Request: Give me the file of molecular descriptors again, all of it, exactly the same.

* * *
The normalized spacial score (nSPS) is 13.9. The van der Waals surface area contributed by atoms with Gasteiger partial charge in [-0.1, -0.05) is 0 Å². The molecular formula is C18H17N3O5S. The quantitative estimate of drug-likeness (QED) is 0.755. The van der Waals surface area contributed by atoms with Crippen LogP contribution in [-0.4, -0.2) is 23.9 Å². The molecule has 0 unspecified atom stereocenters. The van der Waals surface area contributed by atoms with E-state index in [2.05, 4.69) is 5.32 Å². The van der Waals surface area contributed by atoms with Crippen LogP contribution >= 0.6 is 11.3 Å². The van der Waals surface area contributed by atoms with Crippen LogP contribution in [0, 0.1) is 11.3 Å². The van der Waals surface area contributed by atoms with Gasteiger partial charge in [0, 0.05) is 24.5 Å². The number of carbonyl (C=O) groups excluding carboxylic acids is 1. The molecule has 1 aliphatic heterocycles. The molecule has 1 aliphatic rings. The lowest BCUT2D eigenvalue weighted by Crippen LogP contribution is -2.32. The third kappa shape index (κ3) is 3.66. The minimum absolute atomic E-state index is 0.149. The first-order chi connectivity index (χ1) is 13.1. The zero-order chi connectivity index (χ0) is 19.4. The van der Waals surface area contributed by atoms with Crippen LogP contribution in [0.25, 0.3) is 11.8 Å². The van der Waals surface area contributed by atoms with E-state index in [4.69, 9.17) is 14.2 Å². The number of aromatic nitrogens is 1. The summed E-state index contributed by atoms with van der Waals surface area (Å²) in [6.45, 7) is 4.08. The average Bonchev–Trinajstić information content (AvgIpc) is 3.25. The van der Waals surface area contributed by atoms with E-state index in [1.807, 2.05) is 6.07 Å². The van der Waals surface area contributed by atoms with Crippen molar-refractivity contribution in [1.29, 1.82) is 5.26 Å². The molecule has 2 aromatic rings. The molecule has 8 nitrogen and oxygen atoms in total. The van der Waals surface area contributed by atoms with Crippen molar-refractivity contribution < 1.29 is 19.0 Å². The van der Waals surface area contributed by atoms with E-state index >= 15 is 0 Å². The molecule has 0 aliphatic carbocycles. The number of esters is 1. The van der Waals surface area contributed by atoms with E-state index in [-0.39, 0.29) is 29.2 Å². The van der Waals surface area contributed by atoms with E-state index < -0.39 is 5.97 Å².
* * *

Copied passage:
The normalized spacial score (nSPS) is 13.9. The van der Waals surface area contributed by atoms with Gasteiger partial charge in [-0.1, -0.05) is 0 Å². The molecular formula is C18H17N3O5S. The quantitative estimate of drug-likeness (QED) is 0.755. The van der Waals surface area contributed by atoms with Crippen LogP contribution in [-0.4, -0.2) is 23.9 Å². The molecule has 0 unspecified atom stereocenters. The van der Waals surface area contributed by atoms with E-state index in [2.05, 4.69) is 5.32 Å². The van der Waals surface area contributed by atoms with Crippen LogP contribution >= 0.6 is 11.3 Å². The van der Waals surface area contributed by atoms with Crippen LogP contribution in [0, 0.1) is 11.3 Å². The van der Waals surface area contributed by atoms with Gasteiger partial charge in [0, 0.05) is 24.5 Å². The number of carbonyl (C=O) groups excluding carboxylic acids is 1. The molecule has 1 aliphatic heterocycles. The molecule has 1 aliphatic rings. The lowest BCUT2D eigenvalue weighted by Crippen LogP contribution is -2.32. The third kappa shape index (κ3) is 3.66. The minimum absolute atomic E-state index is 0.149. The first-order chi connectivity index (χ1) is 13.1. The zero-order chi connectivity index (χ0) is 19.4. The van der Waals surface area contributed by atoms with Crippen LogP contribution in [0.25, 0.3) is 11.8 Å². The van der Waals surface area contributed by atoms with E-state index in [4.69, 9.17) is 14.2 Å². The number of aromatic nitrogens is 1. The summed E-state index contributed by atoms with van der Waals surface area (Å²) in [6.45, 7) is 4.08. The average Bonchev–Trinajstić information content (AvgIpc) is 3.25. The van der Waals surface area contributed by atoms with E-state index in [1.807, 2.05) is 6.07 Å². The van der Waals surface area contributed by atoms with Crippen molar-refractivity contribution in [1.29, 1.82) is 5.26 Å². The molecule has 2 aromatic rings. The molecule has 8 nitrogen and oxygen atoms in total. The van der Waals surface area contributed by atoms with Crippen molar-refractivity contribution < 1.29 is 19.0 Å². The van der Waals surface area contributed by atoms with E-state index >= 15 is 0 Å². The molecule has 0 aliphatic carbocycles. The number of esters is 1. The van der Waals surface area contributed by atoms with E-state index in [-0.39, 0.29) is 29.2 Å². The van der Waals surface area contributed by atoms with E-state index < -0.39 is 5.97 Å².